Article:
1.The man's name hardly ever comes up.

2.Are you suggesting he should be free of (IMO) justified criticism?

3.I would say exactly the same to his face. If the topic ever came up. :) Although I wouldn't go out of my way to yell it at him on the street – that would be rude.

To be honest I wouldn't be surprised if he was doing his best with what limited intellect he has. I think you could do a bit better in the matter of distributing money to the poor perhaps, as he seems to have a great deal more than he will ever need. But I'd be quite happy if he stayed in Britain and did his best. All I was saying was that I don't want him as my head of state. Because even if he didn't ask to be born a Prince, he is, he has taken full advantage of it, and I don't see that it necessarily qualifies him to hold that position in my country.



Unknown said...

Also one would ask Mr Tanczos how having a foreign monarch as your head of state is any more absurd than having a foreign monarch as your messiah?

Charles E said...

Very sound post Chris, except the certainty you express about the Strine '70s crisis so long ago. Definitely in a different country in both senses.

We are de facto fully independent now and having a one chamber gov we can be rid of every 3 years, but one that can get things done without hindrance is so far just right for us.
If we were stupid enough to get rid of the crown (it would very likely be spitefully done I bet) we would soon regret it, as is always the case with spite. I imagine if we voted ourselves a constitution it would not include the ToW so that would be very divisive, perhaps even lead to armed conflict. And entrenching it could do the same.
Best leave all our constitution as is I think, forever, to evolve as it has so well so far.

For those who think a written constitution would be great just look at the right to bear arms in the US. If that were an old law here or in the UK I bet the judges would simply interpret it as follows: "Yes you do have the right to bear arms, but as the law was enacted in the time of muskets & swords then that is what you can have. Not uzi machine pistols". Problem solved.
That is one reason why an unwritten constitution is superior. It's always 'fit for purpose', just like our head of state convention. Long live King Charles, to be. A decorative, somewhat pythonesque but very useful creative anachronism.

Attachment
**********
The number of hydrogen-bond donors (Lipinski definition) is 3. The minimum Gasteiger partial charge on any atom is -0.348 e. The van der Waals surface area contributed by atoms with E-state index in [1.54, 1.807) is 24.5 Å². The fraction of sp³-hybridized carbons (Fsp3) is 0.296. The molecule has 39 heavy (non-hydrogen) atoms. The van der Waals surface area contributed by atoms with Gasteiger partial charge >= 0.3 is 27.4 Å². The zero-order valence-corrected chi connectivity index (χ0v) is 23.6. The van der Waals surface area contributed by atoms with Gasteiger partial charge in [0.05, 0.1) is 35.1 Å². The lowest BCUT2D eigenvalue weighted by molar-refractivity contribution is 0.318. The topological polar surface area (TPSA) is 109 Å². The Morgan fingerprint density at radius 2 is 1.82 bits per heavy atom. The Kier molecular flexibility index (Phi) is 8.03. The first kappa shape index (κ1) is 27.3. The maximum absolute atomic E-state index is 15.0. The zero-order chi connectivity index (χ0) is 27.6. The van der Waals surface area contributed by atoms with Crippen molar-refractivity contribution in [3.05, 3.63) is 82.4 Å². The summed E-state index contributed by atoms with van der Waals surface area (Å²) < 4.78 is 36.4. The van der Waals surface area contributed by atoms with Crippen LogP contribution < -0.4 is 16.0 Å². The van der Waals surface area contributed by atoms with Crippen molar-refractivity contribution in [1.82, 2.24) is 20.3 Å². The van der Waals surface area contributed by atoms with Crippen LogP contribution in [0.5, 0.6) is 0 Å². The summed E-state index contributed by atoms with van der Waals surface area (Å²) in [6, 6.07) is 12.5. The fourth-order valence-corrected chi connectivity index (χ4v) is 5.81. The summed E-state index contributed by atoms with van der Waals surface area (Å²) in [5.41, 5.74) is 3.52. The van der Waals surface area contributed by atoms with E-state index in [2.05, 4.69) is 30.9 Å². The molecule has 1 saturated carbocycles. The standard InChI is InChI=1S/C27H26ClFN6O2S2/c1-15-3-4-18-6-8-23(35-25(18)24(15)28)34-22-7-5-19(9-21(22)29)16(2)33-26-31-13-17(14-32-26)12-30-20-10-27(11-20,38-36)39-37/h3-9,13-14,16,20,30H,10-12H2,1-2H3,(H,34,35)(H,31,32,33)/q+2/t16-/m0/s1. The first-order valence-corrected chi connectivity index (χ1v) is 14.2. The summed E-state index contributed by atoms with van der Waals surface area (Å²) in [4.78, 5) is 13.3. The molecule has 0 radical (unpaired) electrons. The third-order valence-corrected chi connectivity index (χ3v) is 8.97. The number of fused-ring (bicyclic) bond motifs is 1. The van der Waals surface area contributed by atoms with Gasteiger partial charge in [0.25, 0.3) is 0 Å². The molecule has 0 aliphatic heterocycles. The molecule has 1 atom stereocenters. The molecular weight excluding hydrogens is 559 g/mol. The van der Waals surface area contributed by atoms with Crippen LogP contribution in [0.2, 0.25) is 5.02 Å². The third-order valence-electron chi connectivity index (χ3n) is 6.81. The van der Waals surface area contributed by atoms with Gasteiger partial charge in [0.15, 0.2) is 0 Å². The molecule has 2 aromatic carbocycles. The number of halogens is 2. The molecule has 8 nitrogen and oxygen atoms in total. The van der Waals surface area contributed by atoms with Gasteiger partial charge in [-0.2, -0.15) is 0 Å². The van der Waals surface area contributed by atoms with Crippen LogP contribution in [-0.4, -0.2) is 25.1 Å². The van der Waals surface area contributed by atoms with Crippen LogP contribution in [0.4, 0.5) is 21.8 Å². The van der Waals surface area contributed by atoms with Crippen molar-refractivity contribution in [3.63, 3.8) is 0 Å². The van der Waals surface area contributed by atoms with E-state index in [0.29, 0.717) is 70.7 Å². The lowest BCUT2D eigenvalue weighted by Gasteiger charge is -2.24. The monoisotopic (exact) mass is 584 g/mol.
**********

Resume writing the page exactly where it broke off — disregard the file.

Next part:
Guerilla Surgeon said...

""Yes you do have the right to bear arms, but as the law was enacted in the time of muskets & swords then that is what you can have. Not uzi machine pistols". Problem solved."
Er...no. I suspect the judges would interpret it as they have in the US. Depending on how conservative they are. But that argument just doesn't fly in the US, and I can't think of any reason why it would fly in Britain or New Zealand. As it stands the law on that is a mess anyway. It seems to be interpreted different ways in different states. There are states in which you are allowed to own submachine guns and even full machine guns, and states in which you are decidedly not. I spend a fair amount of time arguing about RKBA issues, and it just ain't that simple.

Incidentally Charles, still waiting for a reference on "businesses are desperate to go green." I was expecting some interesting reading. Do you have one or not?

And while I'm here, I still can't find Donald Rumsden. Who the hell is that? It's got me all a twitter. Sounds like a good northern English name but. :)

Charles E said...

You miss the point Gs. Common Law judges are not strictly bound by a constitution so they can 'do what is needed'. That gives them a great deal of power they are not really meant to have, to make law, as Cooke did with his ToW partnership fiction. (Fiction in the legal sense, which is fine)
But it also gives us a system that can evolve and adapt organically and that is worth the risk they will make law on occasions. Yet if they do, we have a parliament that can the next morning change the law. Way better than a republic with an entrenched constitution. I expect most Americans and most French would agree these days.